'How Do You Sleep'
This is the song in which John's anger is most visible, with almost every line a bitter attack on Paul. The song originally included more lyrics and the original rhyme to 'Yesterday' was to have been 'You probably stole that bitch anyway'. Felix Dennis, publisher of Oz magazine, was staying with John at the time following the Oz trial11. He described the writing of the song with the words:
They were writing the song as they performed it, and as these lyrics emerged, I remember Ringo getting more and more upset by this. He was really not very happy about this, and at one point I have a clear memory of his saying, 'That's enough, John'... It is absolutely true to say that Yoko wrote many of the lyrics.
One of the most hurtful things about the song was that it was not only John singing, but George was involved in the song too, playing guitar, with bass played by another long-term friend, Klaus Voormann.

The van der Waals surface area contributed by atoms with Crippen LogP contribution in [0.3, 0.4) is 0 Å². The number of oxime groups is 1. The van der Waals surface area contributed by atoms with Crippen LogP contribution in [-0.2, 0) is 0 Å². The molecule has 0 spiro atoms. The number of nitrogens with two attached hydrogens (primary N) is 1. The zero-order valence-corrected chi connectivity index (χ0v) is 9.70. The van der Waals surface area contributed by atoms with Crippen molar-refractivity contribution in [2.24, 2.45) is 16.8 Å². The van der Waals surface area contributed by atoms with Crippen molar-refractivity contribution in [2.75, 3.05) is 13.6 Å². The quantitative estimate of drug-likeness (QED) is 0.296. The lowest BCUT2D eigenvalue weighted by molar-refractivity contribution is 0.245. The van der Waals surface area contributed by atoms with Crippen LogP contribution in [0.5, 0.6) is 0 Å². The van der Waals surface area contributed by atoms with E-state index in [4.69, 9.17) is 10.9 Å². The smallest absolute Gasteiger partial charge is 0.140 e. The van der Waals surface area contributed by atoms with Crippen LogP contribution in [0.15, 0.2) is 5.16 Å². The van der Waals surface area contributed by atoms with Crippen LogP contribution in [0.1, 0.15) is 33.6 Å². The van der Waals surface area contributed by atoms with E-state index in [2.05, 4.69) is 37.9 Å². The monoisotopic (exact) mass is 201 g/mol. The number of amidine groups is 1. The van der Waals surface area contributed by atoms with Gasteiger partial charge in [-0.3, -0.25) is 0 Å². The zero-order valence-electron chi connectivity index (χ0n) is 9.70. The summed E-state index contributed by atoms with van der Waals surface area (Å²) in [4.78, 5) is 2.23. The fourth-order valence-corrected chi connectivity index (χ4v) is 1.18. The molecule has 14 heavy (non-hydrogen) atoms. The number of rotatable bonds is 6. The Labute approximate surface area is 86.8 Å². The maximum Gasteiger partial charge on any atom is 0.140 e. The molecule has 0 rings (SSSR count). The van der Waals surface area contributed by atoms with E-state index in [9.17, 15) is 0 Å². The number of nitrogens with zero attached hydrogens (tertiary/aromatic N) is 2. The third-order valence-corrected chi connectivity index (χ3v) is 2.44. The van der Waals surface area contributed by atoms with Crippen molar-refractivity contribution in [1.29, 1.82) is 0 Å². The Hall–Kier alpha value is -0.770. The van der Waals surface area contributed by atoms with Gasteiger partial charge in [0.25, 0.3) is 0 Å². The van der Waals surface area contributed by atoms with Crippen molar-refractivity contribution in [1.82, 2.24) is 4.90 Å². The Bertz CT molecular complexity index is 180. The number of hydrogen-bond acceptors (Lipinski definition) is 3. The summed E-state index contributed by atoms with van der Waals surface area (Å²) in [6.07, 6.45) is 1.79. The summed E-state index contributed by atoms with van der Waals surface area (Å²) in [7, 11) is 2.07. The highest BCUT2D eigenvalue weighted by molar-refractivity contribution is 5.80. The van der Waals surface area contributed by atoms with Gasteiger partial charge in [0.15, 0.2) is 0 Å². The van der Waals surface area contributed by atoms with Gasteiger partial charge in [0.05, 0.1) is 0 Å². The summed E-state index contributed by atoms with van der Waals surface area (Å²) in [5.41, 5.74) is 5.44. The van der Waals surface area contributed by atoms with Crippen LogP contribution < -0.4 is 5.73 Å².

The only thing you done was Yesterday
And since you've gone you're just Another Day.
The song references the 'Paul is Dead' rumours, accuses Paul of being controlled by Linda and two verses downplay Paul's songwriting ability, mentioning the classic 'Yesterday' and stating that since that song, the best he had managed was the 1971 #2 surprisingly-catchy single 'Another Day'. Again John states that Paul's success has been due to his good looks and that he can only write 'Muzak', named after the trademarked name of the then leading company supplying piped background music to lifts and shopping centres.
Paul would later say:
When John did 'How Do You Sleep', I didn't want to get into a slanging match. And I'm so glad now, particularly after his death, that I don't have that on my conscience. I just let him do it, because he was being fed a lot of those lines by Klein and Yoko. I had the option of going for equal time... or deciding not to take up the gauntlet, and I remember consciously thinking , 'No, I really mustn't'... I knew that those vibes could snowball, and you start off with a perfectly innocent little contest and suddenly you find yourself doing a duel to the death.